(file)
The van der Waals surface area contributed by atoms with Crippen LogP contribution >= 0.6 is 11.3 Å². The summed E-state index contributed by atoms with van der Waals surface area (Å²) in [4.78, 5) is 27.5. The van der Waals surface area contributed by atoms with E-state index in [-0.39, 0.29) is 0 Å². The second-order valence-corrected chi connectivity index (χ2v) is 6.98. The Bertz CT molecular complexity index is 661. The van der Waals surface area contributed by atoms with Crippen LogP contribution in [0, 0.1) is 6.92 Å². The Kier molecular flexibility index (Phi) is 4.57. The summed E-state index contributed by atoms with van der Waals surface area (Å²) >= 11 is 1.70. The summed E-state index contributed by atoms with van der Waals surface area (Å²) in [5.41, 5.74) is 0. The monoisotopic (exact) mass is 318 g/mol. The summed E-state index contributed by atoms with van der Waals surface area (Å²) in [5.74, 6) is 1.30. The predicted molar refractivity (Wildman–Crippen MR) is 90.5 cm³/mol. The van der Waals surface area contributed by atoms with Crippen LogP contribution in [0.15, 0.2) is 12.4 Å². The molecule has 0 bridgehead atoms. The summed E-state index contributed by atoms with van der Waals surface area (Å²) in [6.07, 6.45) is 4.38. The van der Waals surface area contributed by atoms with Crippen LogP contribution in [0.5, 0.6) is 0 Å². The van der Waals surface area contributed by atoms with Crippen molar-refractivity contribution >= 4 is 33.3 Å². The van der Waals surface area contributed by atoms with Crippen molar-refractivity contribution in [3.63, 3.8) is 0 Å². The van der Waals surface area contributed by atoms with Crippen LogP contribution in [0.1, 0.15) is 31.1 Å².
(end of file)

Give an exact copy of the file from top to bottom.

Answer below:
The van der Waals surface area contributed by atoms with Crippen LogP contribution >= 0.6 is 11.3 Å². The summed E-state index contributed by atoms with van der Waals surface area (Å²) in [4.78, 5) is 27.5. The van der Waals surface area contributed by atoms with E-state index in [-0.39, 0.29) is 0 Å². The second-order valence-corrected chi connectivity index (χ2v) is 6.98. The Bertz CT molecular complexity index is 661. The van der Waals surface area contributed by atoms with Crippen LogP contribution in [0, 0.1) is 6.92 Å². The Kier molecular flexibility index (Phi) is 4.57. The summed E-state index contributed by atoms with van der Waals surface area (Å²) >= 11 is 1.70. The summed E-state index contributed by atoms with van der Waals surface area (Å²) in [5.41, 5.74) is 0. The monoisotopic (exact) mass is 318 g/mol. The summed E-state index contributed by atoms with van der Waals surface area (Å²) in [5.74, 6) is 1.30. The predicted molar refractivity (Wildman–Crippen MR) is 90.5 cm³/mol. The van der Waals surface area contributed by atoms with Crippen LogP contribution in [0.15, 0.2) is 12.4 Å². The molecule has 0 bridgehead atoms. The summed E-state index contributed by atoms with van der Waals surface area (Å²) in [6.07, 6.45) is 4.38. The van der Waals surface area contributed by atoms with Crippen LogP contribution in [0.5, 0.6) is 0 Å². The van der Waals surface area contributed by atoms with Crippen molar-refractivity contribution >= 4 is 33.3 Å². The van der Waals surface area contributed by atoms with Crippen molar-refractivity contribution in [3.63, 3.8) is 0 Å². The van der Waals surface area contributed by atoms with Crippen LogP contribution in [0.1, 0.15) is 31.1 Å².